According to Pavel, Burke defended the necessity of prejudices, and the conventions that they generate, as a means to produce “a common moral heritage that engendered stability through feeling of familiarity and belonging.” She argues that such pleasing illusions “surrounding power” were “not designed as ways of deceiving people into obeying authority,” but rather evolved alongside a mechanism of mutual obligation that produced a societal system of functional requisites. Through an investment in the requisites of the community, a cultural ethos was produced that was gentler and more liberal than any system could be if the same behaviors were enacted through a set of laws, enforced by an authoritarian agency. Prejudices such as these, which evolved not through calculated planning for any particular end, but rather “emerge and develop historically,” provided individuals with a means to negotiate the world that, in their absence, would leave members of a society “alone and afraid” with nothing but what Burke called their “naked shivering nature” (Pavel).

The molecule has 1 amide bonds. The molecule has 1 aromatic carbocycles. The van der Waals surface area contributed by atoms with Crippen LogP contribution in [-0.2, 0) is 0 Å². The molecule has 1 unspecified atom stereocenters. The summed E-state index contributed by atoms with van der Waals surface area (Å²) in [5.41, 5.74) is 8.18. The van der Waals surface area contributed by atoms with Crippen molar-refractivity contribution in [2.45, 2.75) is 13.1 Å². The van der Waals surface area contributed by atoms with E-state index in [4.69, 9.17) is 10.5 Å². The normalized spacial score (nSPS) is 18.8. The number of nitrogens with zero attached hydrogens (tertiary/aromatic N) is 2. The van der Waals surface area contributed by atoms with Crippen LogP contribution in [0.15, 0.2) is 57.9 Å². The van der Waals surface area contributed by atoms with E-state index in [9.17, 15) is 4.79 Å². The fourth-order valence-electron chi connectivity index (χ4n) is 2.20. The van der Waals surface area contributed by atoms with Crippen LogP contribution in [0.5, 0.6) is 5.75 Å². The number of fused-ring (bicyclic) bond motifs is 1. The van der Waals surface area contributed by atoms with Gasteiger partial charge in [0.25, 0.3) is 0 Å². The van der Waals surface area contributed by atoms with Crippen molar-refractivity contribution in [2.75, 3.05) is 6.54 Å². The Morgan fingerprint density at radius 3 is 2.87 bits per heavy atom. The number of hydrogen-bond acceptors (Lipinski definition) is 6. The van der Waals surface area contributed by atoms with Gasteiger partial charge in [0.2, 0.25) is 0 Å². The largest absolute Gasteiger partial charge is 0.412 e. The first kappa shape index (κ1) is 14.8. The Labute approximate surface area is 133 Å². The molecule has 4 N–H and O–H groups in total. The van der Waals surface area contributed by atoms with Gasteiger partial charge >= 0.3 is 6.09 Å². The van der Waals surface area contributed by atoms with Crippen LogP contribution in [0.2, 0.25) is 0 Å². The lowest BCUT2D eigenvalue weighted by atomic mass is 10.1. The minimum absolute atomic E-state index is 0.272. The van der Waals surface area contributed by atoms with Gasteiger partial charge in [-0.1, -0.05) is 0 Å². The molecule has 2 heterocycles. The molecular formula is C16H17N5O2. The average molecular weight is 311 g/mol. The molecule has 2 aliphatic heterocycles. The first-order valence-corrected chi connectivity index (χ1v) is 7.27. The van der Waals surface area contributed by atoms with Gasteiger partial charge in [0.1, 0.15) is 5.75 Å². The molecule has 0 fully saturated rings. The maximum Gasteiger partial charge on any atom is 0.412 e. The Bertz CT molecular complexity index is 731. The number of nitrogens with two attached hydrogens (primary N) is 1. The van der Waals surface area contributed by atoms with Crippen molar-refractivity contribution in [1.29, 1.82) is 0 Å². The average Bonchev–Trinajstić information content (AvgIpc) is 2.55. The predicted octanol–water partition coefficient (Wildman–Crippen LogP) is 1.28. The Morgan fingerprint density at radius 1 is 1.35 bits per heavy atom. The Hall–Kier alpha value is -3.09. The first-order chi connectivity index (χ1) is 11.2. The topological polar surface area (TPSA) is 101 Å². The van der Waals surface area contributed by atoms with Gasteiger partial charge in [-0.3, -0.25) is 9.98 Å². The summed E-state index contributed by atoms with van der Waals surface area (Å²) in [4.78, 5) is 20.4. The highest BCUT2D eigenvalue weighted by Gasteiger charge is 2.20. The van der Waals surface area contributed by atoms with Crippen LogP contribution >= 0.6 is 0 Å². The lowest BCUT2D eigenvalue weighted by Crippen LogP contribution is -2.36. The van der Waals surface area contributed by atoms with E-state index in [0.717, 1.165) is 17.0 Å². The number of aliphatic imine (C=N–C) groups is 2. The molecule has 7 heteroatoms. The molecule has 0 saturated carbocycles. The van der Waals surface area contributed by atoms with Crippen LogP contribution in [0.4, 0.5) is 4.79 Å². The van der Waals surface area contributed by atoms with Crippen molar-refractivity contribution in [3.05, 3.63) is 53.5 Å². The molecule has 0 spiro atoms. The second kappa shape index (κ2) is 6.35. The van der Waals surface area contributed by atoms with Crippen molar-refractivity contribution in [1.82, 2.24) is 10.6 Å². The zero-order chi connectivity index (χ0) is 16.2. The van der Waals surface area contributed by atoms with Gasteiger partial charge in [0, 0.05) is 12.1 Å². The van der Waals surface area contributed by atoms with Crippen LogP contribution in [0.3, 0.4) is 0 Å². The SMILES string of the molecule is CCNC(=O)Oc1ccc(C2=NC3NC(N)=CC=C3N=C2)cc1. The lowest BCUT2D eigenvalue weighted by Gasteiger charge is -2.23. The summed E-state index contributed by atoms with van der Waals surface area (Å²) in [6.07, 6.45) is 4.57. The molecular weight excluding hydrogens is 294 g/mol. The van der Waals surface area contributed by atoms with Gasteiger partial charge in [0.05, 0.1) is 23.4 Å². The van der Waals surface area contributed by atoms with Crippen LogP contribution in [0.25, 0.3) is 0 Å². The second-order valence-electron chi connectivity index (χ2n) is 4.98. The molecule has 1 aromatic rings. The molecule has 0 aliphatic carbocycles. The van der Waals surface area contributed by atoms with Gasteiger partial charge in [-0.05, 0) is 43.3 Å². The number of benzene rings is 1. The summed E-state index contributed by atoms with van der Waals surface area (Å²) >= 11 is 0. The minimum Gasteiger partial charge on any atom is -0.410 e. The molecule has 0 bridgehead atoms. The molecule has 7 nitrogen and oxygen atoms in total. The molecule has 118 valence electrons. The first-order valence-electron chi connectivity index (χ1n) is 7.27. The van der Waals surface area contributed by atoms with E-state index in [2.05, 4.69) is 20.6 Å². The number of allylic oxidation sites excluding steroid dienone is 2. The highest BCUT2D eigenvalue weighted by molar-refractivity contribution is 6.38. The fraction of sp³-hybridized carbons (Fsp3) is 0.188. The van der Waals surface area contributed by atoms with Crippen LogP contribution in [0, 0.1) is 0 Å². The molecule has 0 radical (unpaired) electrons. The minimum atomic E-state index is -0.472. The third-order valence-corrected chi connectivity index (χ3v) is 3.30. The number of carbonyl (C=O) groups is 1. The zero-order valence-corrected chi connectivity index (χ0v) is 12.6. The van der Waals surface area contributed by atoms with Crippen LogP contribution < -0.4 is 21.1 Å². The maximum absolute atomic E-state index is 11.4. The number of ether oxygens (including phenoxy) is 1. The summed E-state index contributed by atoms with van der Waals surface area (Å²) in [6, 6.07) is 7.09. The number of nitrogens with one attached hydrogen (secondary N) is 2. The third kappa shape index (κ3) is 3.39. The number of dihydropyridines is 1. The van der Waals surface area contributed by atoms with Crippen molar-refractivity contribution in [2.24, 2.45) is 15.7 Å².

The “pleasing illusions” of Burke, focused on a “gradation of social life”(Burke 64) that followed a divine order or Great Chain of Being that placed God at the top of a stratified system of monarchy, which, in turn, produced an apparatus of obligations that became the bedrock of a “common moral heritage”(Pavel). Since, as both Burke and Chesterton argued, God fulfills a human need to believe in something larger than the self and, without it, the void would be filled by some other ideology, the atheist Richard Dawkins has recently suggested that the benefits of educating people about the Bible may serve to establish something similar to the familiarity of belonging that Burke articulated in his Reflections (Carter). In essence, the author of The God Delusion is asserting that Cultural Anglicanism provides a desperately needed basis for social cohesion.